As we continue to process the senseless killings of George Floyd, Breonna Taylor, Ahmaud Arbery and so many others, our community struggles with feelings of shock, grief, pain and exhaustion, especially our Black families, students, faculty, staff and alumni.
As I have engaged in conversations with Black friends, colleagues, parents, students and alumni, I am struck time and again by their courage and generosity of spirit. As a White ally, I continue to be humbled by their willingness to be personal, emotional, vulnerable and human. I am moved by their unbelievable strength and resolve to remain grounded in love and hope. They continue to provide guidance for our community, even in the midst of frustration, uncertainty and intense pain. It is now our work to amplify their voices, experiences and outcries for justice.
To our Black community members, we see you and embrace you as we continue to fight for justice and healing. To people of color from different races and ethnicities, we see you and the interconnectedness of your struggles against the many manifestations of racism. We will use this moment to strengthen our collective resolve for justice and to foster a safe and loving space for your children and families to thrive.
To White members of our community, draw on our school's values of compassion, empathy, responsibility, integrity and moral courage to be a strong ally. Reach out to Black people in your lives. Choose words and actions that offer care and love. Build trust and space to receive their Truth. Ask what they need from you. Listen.
For additional advice on how to be an effective ally, please watch this video by my colleague Dr. Pascal Losambe, who is our Upper School Dean of Students as well as co-founder of Synergy Consulting Company with his wife Crystal. If you have not already seen them, you should also read last weekend's letter from Head of School Melissa Soderberg, Dr. Losambe's email to our upper school students and the editorial response by our student journalism program. As all these voices suggest, commit to learning about race and racism. Act against injustice. Even if you don't know exactly how, do something to interrupt the silence that exacerbates the pain.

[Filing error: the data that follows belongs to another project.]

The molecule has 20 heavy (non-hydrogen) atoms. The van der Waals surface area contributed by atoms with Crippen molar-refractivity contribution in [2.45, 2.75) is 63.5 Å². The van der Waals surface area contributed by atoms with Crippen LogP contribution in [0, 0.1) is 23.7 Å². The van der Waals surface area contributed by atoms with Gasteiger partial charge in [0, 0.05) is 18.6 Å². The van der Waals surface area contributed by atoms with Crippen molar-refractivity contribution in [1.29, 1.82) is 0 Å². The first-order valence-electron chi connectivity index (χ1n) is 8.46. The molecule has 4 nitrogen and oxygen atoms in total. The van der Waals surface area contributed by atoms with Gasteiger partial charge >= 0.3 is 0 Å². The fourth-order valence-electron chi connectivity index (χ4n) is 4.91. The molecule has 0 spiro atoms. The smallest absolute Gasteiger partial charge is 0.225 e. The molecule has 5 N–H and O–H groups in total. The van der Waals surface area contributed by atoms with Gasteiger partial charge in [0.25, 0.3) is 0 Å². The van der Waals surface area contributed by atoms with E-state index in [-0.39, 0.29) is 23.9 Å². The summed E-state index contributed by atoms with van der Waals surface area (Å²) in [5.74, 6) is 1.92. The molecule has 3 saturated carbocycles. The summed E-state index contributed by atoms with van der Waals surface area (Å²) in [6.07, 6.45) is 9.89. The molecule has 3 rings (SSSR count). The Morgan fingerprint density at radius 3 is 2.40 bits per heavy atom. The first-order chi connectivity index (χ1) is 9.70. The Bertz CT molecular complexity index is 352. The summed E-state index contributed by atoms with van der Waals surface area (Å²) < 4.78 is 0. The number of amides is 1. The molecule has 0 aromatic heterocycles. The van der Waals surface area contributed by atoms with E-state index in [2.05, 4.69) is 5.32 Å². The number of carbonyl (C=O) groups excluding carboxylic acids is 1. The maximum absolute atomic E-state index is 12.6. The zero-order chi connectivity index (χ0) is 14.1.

It may be difficult to see and feel what the school is doing during summer recess and the additional challenges of COVID-19. Know that we are engaged and immersed in responding to what this moment demands of us. We are committed to conversations and listening that inform ways to move forward meaningfully. Importantly, we are working on how to bring our community together at a time when COVID-19 keeps us apart, beginning with an evening gathering this week. Look for further information and details on that in a separate communication.
In the meantime, we encourage you to take the "Justice in June" challenge. If you choose to join us and would also like to participate in a weekly action group, please reply to this email with your name and email address so that I can follow up with you regarding collective learning experiences.
A teaching that has stuck with me is "your absence may not be noticed but your presence will always be felt." Reach out. Take care of each other. Show up.
We are energized by the consciousness and desire to engage from all parts of our community. We must now work to harness that resolve in thoughtful action. You will hear more from us soon.
With warmest regards,
Director of Diversity and Community Life